Molly Morgan is an archaeologist investigating the lives of enslaved people who lived and worked at regional plantations including Levi Jordan and Varner-Hogg in order to examine the historical context and legacies of slavery and how it is presented in public history. This work involves public archaeology through engagement with communities and local groups in Texas. She also works toward public history interpretations along with colleagues at the Texas Historical Commission, which manages these historic sites. This work offers experiential learning opportunities for undergraduate students in all parts of the process of archaeological research.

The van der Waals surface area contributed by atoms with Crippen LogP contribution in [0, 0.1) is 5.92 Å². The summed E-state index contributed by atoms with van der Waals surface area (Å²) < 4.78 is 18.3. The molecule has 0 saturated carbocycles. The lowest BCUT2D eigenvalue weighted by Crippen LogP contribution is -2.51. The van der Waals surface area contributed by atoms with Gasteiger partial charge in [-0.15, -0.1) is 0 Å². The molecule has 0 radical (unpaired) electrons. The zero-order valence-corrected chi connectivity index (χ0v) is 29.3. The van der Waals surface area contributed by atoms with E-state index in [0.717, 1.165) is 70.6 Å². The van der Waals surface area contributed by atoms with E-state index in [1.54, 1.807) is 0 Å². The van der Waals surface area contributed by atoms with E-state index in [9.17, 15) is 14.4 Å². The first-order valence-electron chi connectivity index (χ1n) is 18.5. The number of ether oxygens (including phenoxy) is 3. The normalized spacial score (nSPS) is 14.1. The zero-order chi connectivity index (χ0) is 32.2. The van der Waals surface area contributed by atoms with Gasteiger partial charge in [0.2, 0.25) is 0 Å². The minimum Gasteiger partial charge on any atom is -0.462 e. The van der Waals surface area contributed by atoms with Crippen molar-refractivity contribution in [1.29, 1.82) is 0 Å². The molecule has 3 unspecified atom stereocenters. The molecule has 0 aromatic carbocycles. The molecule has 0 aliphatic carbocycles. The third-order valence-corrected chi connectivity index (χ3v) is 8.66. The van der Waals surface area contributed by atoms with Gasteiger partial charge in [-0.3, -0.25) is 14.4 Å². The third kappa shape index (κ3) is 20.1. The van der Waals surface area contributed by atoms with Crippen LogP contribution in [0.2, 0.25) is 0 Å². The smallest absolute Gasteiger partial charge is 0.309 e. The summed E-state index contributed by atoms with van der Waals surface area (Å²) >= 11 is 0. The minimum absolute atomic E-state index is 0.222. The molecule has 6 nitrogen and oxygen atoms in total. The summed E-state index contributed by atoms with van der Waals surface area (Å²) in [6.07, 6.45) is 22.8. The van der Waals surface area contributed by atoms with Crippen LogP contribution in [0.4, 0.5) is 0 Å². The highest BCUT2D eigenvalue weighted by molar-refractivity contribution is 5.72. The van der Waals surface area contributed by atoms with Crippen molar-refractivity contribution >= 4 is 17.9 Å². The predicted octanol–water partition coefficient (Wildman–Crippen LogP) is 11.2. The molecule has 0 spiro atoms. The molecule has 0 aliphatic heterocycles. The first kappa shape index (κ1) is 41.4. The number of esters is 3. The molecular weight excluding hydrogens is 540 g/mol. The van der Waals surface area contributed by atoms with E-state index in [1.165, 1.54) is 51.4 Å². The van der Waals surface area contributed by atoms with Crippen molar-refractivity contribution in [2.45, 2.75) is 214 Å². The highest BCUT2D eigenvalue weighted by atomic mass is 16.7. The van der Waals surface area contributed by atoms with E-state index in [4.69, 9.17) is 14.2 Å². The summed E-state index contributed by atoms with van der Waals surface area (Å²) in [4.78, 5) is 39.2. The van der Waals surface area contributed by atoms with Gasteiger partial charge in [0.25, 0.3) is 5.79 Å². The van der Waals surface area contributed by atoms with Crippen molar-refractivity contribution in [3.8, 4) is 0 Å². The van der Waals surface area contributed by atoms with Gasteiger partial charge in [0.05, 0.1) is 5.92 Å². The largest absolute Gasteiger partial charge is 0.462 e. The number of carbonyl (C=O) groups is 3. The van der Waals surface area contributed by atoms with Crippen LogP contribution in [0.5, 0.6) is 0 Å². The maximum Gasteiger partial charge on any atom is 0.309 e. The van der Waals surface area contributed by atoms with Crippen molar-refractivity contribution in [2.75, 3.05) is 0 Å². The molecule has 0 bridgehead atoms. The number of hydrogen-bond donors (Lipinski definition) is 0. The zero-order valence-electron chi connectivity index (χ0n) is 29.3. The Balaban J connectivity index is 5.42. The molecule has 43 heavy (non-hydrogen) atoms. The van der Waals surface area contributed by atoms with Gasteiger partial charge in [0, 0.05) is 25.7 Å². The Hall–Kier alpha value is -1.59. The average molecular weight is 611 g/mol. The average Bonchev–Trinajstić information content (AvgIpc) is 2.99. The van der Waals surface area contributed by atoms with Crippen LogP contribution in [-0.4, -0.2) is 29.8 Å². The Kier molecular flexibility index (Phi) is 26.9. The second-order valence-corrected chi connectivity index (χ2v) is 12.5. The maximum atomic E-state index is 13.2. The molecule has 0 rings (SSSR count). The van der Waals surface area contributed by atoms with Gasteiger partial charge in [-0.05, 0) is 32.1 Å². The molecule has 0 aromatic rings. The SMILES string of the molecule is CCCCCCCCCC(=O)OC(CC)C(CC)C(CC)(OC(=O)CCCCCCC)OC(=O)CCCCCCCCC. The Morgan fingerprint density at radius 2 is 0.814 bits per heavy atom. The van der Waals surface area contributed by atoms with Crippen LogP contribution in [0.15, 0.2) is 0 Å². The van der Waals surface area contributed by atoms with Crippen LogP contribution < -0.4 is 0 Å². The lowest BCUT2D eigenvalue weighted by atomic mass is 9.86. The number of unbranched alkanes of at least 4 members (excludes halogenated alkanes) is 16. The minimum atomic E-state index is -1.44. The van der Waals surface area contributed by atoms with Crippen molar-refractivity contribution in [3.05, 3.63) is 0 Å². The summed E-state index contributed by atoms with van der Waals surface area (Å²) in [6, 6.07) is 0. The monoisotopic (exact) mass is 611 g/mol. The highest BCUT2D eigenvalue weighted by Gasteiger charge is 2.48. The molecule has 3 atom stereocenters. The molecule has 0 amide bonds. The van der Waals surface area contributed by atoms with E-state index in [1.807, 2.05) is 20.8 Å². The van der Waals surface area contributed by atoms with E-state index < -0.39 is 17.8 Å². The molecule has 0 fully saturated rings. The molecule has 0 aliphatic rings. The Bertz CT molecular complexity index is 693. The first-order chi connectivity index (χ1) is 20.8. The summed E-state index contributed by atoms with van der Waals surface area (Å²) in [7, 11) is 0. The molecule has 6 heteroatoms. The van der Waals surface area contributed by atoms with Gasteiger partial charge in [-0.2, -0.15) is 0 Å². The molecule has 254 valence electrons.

Morgan also has experience in the archaeology of Mesoamerica. This work involves exploring sites on the Pacific Coast of Guatemala that date back some 3,000 years. Her research goals in Mesoamerica include building multidisciplinary datasets through which to better understand issues such as initial sedentism, emergent agriculture, ecological transition, early complex social organization, and processes of political regionalization. Her work falls into environmental archaeology and social archaeology. In her Mesoamerican archaeology research she has worked in such areas as the Formative Pacific Coast, as well as the Preclassic Maya Lowlands, Classic Maya sites in Guatemala and Belize, and an Early Postclassic site in northwestern Belize.